Tea Biz Podcast | Episode 30

India’s Top Producer McLeod Russel Faces Bankruptcy | Tea Authentication Standard Chemically Verifies Origins | Soggy Soil Keeps Terracotta Kulhads in Short Supply | PLUS Ito En’s Rona Tison on why tea is the ideal base for function-enhancing blends and Lisa Boalt Richardson describes the World Tea Academy’s newest certification.

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| Top India Tea Producer McLeod Russel Faces Bankruptcy
| Tea Authentication Protocol to Chemically Verify Origins
| Soggy Soil Keeps Kulhads in Short Supply

Seven-minute Tea News Recap

Tea Price Report
India Tea Price Watch | Sale 31

This week’s highlight is the news from Darjeeling, of the sale of the estates Jungpana and Goomtee. The new owner is the Santosh Kumar Kanoria Group led by Anshuman Kanoria that also owns the estate, Tindharia, also in Darjeeling. Jungpana was last on the market in 2017.  Read more…


Tea Biz this week travels to Brooklyn where Rona Tison executive vice president of ITO EN North America explains the appeal of functional tea and introduces a new matcha LOVE ENERGY + line of ready-to-drink teas.

… and then to New York City, headquarters of the World Tea Academy, where online education director Lisa Boalt Richardson describes the newest of six certification programs.

Rona Tison executive vice president ITO EN North America

Natural Tea Energy

By Dan Bolton

In the ready-to-drink category, tea-focused brands like ITO EN are innovating. Instead of concentrates and solubles, line extensions are brewed from whole leaves from sustainably grown tea and offered in recyclable packaging. Rona Tison, Executive Vice President of ITO EN North America, joins Tea Biz to discuss what makes tea the ideal base for function-enhancing blends that appeal to health-conscious consumers. Learn more…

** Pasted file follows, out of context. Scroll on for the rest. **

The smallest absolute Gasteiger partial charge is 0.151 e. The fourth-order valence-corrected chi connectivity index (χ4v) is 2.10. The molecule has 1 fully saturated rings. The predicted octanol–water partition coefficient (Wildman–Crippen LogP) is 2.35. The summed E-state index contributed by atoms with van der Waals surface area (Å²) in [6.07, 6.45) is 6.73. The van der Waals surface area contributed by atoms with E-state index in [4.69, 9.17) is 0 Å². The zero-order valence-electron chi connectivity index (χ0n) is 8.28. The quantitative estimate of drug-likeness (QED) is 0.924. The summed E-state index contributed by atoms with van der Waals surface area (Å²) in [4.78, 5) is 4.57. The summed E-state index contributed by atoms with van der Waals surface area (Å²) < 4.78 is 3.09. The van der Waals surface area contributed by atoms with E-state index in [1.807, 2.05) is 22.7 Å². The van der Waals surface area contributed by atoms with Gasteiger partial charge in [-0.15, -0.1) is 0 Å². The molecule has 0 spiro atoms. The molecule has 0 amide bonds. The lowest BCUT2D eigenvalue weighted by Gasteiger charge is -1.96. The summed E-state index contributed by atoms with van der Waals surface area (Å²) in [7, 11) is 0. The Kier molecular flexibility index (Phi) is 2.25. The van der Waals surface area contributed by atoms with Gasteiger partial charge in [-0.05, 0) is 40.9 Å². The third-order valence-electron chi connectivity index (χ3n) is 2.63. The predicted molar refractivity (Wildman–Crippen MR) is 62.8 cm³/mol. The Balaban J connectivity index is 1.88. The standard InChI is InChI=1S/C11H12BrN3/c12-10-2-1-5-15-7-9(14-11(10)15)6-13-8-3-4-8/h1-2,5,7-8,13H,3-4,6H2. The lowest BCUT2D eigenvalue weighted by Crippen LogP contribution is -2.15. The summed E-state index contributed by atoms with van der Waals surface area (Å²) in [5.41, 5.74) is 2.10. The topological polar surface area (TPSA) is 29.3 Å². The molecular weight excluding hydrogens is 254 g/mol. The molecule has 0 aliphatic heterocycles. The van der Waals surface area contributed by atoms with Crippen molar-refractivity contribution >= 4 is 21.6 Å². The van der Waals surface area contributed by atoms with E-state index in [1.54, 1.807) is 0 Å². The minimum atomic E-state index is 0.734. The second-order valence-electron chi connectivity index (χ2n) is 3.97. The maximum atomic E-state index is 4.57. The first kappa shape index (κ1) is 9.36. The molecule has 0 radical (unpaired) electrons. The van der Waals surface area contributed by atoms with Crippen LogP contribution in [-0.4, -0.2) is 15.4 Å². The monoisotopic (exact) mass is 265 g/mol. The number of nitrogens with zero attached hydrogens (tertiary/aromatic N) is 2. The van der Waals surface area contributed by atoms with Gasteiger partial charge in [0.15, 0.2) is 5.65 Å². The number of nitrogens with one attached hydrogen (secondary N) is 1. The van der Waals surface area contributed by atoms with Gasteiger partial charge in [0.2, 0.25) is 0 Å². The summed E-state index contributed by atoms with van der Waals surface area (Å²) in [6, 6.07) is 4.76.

Listen to the Interview

ITO EN’s Rona Tison on function-enhancing tea blends
Aromas of Tea is the World Tea Academy’s newest advanced certification

An Aromatic Education Online

By Jessica Natale Woollard

Tea industry certifications are becoming sought after in the industry. There are certifications for tea specialists, sommeliers, blenders, health experts, and now tea aroma specialists, a new offering from the World Tea Academy. Joining me on the podcast today are Lisa Boalt Richardson, online education director of the World Tea Academy, and Kathleen Hippeli – Lisa’s assistant and a former tearoom owner.

Listen to the Interview

Lisa Boalt Richardson and Kathleen Hippeli discuss online education opportunities
McLeod Russel harvests 73 million kilos of tea annually across 180,.000 acres (73,000 hectares)

Tea Giant McLeod Russel Faces Bankruptcy

By Dan Bolton

McLeod Russel India, once the largest producer of tea in the world and currently India’s largest tea producer — is facing bankruptcy. McLeod, a Kolkata-based division of the Brij Mohan Khaitan Group that employs 73,000 workers, operates 31 estates in Assam and two in West Bengal as well as tea gardens in Africa and Vietnam.

The corporate insolvency resolution process (CIRP) was triggered by default on a $14 million (INRs 100 crore) loan dating to 2018 but McLeod carries $270 million in debts and faces a combination of debtors. The application was revealed in a stock exchange filing Aug. 6. An interim resolution professional was named to the National Company Law Tribunal case.

Azam Monem will continue to guide the operations of the company and key managerial staff remain in place with the intent to restructure.

The storied company dates to 1869 when J.H. Williamson and Richard B. Magor operated in Assam. The Khaitan family purchased the company in 1987 and in 1994 purchased 51% of battery maker Union Carbide’s Eveready Industries operating the company in two divisions, electrical and tea. The company went public in 2000 and in 2004 demerged into two separate companies McLeod producing and marketing tea and Eveready manufacturing batteries and flashlights.